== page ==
Educating Autistics

Asperger’s dropped from revised diagnosis manual | General Headlines | Comcast

Asperger’s will be dropped from the next revision of the Diagnostic and Statistical Manual of Mental Disorders, the book that standardizes diagnostic criteria for mental illness.

Brilliant. By eliminating an autism spectrum, the psychiatrists will be encouraging discrimination against “Aspies” (their word for themselves) who have higher IQs and marginally better social skills, i.e. are more capable of working.

All in all, it’s looking as if the DSM-V is categorizing the mentally ill by the DRUGS used to treat their illness. Dangerous.

It’s not that Aspies are at risk losing services, it’s that in order to get services they are at risk being treated – both in the medical and the social sense – as if they are sicker than you really are.

Simplify, Leslie… I mean the high-functioning autistics will have to prove every day that they are indeed high-functioning. Autism is not one-size-fits-all. I suspect, however, that the Aspergers diagnosis was invented when the shrinks realized that they could throw a net over shy, introverted children who are technically inclined. In the old days we called them “geeks.”

The DSM-V also gets rid of pediatric bipolar disorder, or so I’ve been told. It took YEARS for the shrinks to admit that some children were experiencing psychotic manias from the stimulants given to children with ADHD because they didn’t have ADHD! The seminal book on the topic is The Bipolar Child: The Definitive and Reassuring Guide to Childhood’s Most Misunderstood Disorder, Third Edition

Another thing that is STILL missing is an anosognosia specifier. It is my nightmare to be trying to convince some evil bastard that I am not insane.

Anosognosia means you are unaware that you are exhibiting the symptoms of your illness. Self-awareness, i.e. the ability to be objective about yourself, isn’t a guaranteed just because you’re human, but when a mentally ill person doesn’t have it, they can get in extra trouble.

The DSM-IV has specifiers for “last episode depressive” or “with psychosis” but there isn’t one for “painfully aware that she is batshit insane.”

It’s not enough to stay calm and not talk about space aliens. The powers-that-be ASSUME you’ll be on your best behavior. Once on a psych ward even a sane person would be hard-pressed to get back out. There was an experiment a few years ago in which psych grad students feigned hearing voices to be admitted to a psychiatric hospital. Once in, they behaved normally and tried to be released. In all cases the students had to submit to the will of their captors and admit they were mentally ill before being allowed to leave.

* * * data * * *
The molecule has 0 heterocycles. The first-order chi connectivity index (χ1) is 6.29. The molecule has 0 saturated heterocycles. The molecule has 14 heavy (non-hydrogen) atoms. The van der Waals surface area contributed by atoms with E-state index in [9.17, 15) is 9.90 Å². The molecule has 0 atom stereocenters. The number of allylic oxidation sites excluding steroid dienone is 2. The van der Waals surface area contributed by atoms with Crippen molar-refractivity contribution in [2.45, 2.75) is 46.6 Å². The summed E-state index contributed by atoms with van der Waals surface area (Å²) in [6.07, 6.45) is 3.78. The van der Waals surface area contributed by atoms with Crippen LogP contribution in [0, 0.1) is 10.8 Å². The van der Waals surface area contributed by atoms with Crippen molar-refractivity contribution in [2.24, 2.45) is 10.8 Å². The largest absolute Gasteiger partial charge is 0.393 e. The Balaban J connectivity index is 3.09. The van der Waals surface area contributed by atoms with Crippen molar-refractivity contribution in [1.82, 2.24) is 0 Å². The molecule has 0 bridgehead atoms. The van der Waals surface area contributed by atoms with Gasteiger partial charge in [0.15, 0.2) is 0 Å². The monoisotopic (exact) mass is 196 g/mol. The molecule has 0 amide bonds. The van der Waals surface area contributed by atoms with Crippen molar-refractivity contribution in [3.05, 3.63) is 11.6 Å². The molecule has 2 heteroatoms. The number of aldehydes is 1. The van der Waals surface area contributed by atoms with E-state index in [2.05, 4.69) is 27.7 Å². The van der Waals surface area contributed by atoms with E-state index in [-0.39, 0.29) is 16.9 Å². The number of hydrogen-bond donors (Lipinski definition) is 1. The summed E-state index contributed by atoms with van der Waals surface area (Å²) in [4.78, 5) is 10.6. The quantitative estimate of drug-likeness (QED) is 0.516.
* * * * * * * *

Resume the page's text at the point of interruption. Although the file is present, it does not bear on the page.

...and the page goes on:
“The uniform failure to recognize sanity cannot be attributed to the quality of the hospitals, for, although there were considerable variations among them, several are considered excellent. Nor can it be alleged that there was simply not enough time to observe the pseudopatients. Length of hospitalization ranged from 7 to 52 days, with an average of 19 days. The pseudopatients were not, in fact, carefully observed, but this failure speaks more to traditions within psychiatric hospitals than to lack of opportunity.”

Anyway, back to autism. Aspergers have poor social skills. However, they are often brilliant in other areas. My fear is that Apergers will get thrown into social skills classes, never taught math and science, and held back by a curriculum intended for severely impaired students. You know, because autistics are usually not very intelligent.

Dr. Temple Grandin has some strong opinions about educating autistic children.

She is autistic herself and has a PhD in Animal Husbandry. She is probably the number one designer of humane slaughterhouses due in part to the fact that she thinks in pictures rather than in words. I draw the line before “because she thinks like an animal.” The powers-that-be love to say that autistics are like animals, a statement that is always used to dehumanize and to justify abuse.

Dr. Grandin’s book Thinking in Pictures, Expanded Edition: My Life with Autism is enlightening. Ms. Grandin is unable to conceptualize an abstraction such as long-term goals, so she concretized with the metaphor of a flight of stairs leading to a door that represented the goal of graduation.

Dr. Grandin has written a number of excellent books on the topic of educating autistics, including one called Developing Talents: Careers for Individuals with Asperger Syndrome and High-Functioning Autism.

All-in-all Dr. Grandin has made some startling statements about how autistic children are being mishandled in our schools. The powers-that-be think they know better than her. After all, autistics think like animals. :-(

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